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View Diary: Anti-Orphan Politics in Russia Sends Messages of Intimidation and Hurts Orphans (16 comments)

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  •  One more example of real change in Russia, I think (0+ / 0-)

    I had the privilege of working on one facet of the Megatons to Megawatts program in 2004 and 2005. The work took me to closed cities in Russia for weeks and months at a time, so I got to know my Russian colleagues well enough to discuss various things that were changing there, economic things mostly but political things also.

    At least some people I worked with seemed to be ready to believe that they would not always be oppressed and that faced with official obstacles of some sort, they could expect to overcome them with appropriate efforts.

    From what you write, it seems that progress is still being made along these lines.

    One thing that my coworkers did was bring in clothing and other items for local orphanages in the areas we worked in (Novouralsk, Seversk, Zelenogorsk, Ozersk) purchased with donations from many people associated with the program.

    Something else I noticed, and was told about, is that people with disabilities are not often seen in Russia but are mostly institutionalized. I don't know how true that is in general, but in the cumulative 6 months that I worked there over two years I only saw one person in a wheelchair, for example.

    Moderation in most things.

    by billmosby on Wed Jan 02, 2013 at 11:07:17 PM PST

    •  Russian changes? (2+ / 0-)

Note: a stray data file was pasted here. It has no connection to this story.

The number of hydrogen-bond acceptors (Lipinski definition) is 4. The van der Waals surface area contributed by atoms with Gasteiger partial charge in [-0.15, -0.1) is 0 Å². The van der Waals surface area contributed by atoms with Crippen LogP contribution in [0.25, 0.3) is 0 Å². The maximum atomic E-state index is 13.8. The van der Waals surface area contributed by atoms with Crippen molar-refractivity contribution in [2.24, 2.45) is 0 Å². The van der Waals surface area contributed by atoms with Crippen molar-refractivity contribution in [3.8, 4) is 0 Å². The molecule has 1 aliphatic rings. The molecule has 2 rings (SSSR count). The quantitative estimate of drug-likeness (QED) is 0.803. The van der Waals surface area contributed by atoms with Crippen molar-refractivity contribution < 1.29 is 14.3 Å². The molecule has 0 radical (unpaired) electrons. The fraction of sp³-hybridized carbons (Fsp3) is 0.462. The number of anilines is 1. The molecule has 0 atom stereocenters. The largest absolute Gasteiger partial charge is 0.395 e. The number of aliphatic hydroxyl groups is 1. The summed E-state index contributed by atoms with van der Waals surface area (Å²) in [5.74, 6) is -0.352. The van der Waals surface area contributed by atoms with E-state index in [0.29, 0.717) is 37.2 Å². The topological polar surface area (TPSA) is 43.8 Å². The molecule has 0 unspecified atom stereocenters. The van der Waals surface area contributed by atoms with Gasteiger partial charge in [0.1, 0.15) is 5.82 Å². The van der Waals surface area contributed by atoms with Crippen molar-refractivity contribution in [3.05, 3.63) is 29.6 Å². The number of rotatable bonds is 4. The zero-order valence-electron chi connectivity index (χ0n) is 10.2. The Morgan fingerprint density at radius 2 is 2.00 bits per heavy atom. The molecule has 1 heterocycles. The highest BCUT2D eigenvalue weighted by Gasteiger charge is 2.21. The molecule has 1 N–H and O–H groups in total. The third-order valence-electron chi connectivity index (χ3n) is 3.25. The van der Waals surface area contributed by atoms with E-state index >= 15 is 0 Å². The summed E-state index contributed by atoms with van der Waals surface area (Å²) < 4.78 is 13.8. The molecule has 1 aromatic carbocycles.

Recommended by:
      billmosby, Wisco Wherls

      Dear billmosby,

      I used to live in Utah and was aware of the Russian inspectors who were supervising weapon distruction that was taking place here.  Even in the early 2000, these people ate the fish they caught and looked at shopping as the main reason they were sent here.

      It is pretty clear that financially speaking, things were getting better in 2004 and 2005.  The interesting thing is that as people get wealthier, they start to care about their rights, and also about the rights of those weaker then they are, like orphans.  Even in Russia.

      Your observation about people with disabilities is correct and I can testify to it from the other side - when I came to America, it felt extremely out of the ordinary to see so many people with disabilities all around me.  There are many reasons why peopel with disabilities are not out and about in Russia: from street bullying to infrastructure that is not designed to accommodate people with disabilities.  For instance (and as I'm sure you've noticed while there) vast majority of people in Russia live in apartment buildings frequently with elevators that are either not there or are broken, or are just too narrow to accommodate a wheel chair.  

      Thank you for your comment.

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